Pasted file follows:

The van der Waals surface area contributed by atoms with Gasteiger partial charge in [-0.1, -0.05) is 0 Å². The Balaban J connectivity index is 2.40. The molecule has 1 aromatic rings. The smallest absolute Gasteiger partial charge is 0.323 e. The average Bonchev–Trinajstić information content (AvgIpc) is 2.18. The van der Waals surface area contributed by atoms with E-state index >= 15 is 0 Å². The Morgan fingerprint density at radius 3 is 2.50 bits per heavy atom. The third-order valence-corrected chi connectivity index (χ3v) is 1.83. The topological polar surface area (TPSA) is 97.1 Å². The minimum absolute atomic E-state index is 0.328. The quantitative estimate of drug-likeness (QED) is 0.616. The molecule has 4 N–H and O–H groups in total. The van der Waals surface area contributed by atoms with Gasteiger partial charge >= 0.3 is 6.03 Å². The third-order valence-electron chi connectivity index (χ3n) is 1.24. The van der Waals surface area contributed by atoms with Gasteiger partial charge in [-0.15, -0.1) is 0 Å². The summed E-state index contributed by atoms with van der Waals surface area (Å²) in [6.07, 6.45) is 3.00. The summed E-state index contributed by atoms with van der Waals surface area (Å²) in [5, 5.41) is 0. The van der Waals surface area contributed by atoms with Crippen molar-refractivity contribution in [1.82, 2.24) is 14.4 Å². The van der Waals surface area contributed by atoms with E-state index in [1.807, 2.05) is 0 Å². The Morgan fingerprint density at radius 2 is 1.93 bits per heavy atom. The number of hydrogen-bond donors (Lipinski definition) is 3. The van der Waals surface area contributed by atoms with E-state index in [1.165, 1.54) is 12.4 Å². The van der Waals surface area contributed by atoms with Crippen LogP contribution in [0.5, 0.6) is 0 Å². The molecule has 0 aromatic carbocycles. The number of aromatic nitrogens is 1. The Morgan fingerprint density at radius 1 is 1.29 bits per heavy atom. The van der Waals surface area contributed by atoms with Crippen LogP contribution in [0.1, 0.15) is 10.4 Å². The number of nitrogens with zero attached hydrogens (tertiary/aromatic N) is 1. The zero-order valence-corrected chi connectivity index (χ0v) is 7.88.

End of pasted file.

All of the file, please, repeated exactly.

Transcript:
The van der Waals surface area contributed by atoms with Gasteiger partial charge in [-0.1, -0.05) is 0 Å². The Balaban J connectivity index is 2.40. The molecule has 1 aromatic rings. The smallest absolute Gasteiger partial charge is 0.323 e. The average Bonchev–Trinajstić information content (AvgIpc) is 2.18. The van der Waals surface area contributed by atoms with E-state index >= 15 is 0 Å². The Morgan fingerprint density at radius 3 is 2.50 bits per heavy atom. The third-order valence-corrected chi connectivity index (χ3v) is 1.83. The topological polar surface area (TPSA) is 97.1 Å². The minimum absolute atomic E-state index is 0.328. The quantitative estimate of drug-likeness (QED) is 0.616. The molecule has 4 N–H and O–H groups in total. The van der Waals surface area contributed by atoms with Gasteiger partial charge >= 0.3 is 6.03 Å². The third-order valence-electron chi connectivity index (χ3n) is 1.24. The van der Waals surface area contributed by atoms with Gasteiger partial charge in [-0.15, -0.1) is 0 Å². The summed E-state index contributed by atoms with van der Waals surface area (Å²) in [6.07, 6.45) is 3.00. The summed E-state index contributed by atoms with van der Waals surface area (Å²) in [5, 5.41) is 0. The van der Waals surface area contributed by atoms with Crippen molar-refractivity contribution in [1.82, 2.24) is 14.4 Å². The van der Waals surface area contributed by atoms with E-state index in [1.807, 2.05) is 0 Å². The Morgan fingerprint density at radius 2 is 1.93 bits per heavy atom. The number of hydrogen-bond donors (Lipinski definition) is 3. The van der Waals surface area contributed by atoms with E-state index in [1.165, 1.54) is 12.4 Å². The van der Waals surface area contributed by atoms with Crippen LogP contribution in [0.5, 0.6) is 0 Å². The molecule has 0 aromatic carbocycles. The number of aromatic nitrogens is 1. The Morgan fingerprint density at radius 1 is 1.29 bits per heavy atom. The van der Waals surface area contributed by atoms with Crippen LogP contribution in [0.1, 0.15) is 10.4 Å². The number of nitrogens with zero attached hydrogens (tertiary/aromatic N) is 1. The zero-order valence-corrected chi connectivity index (χ0v) is 7.88.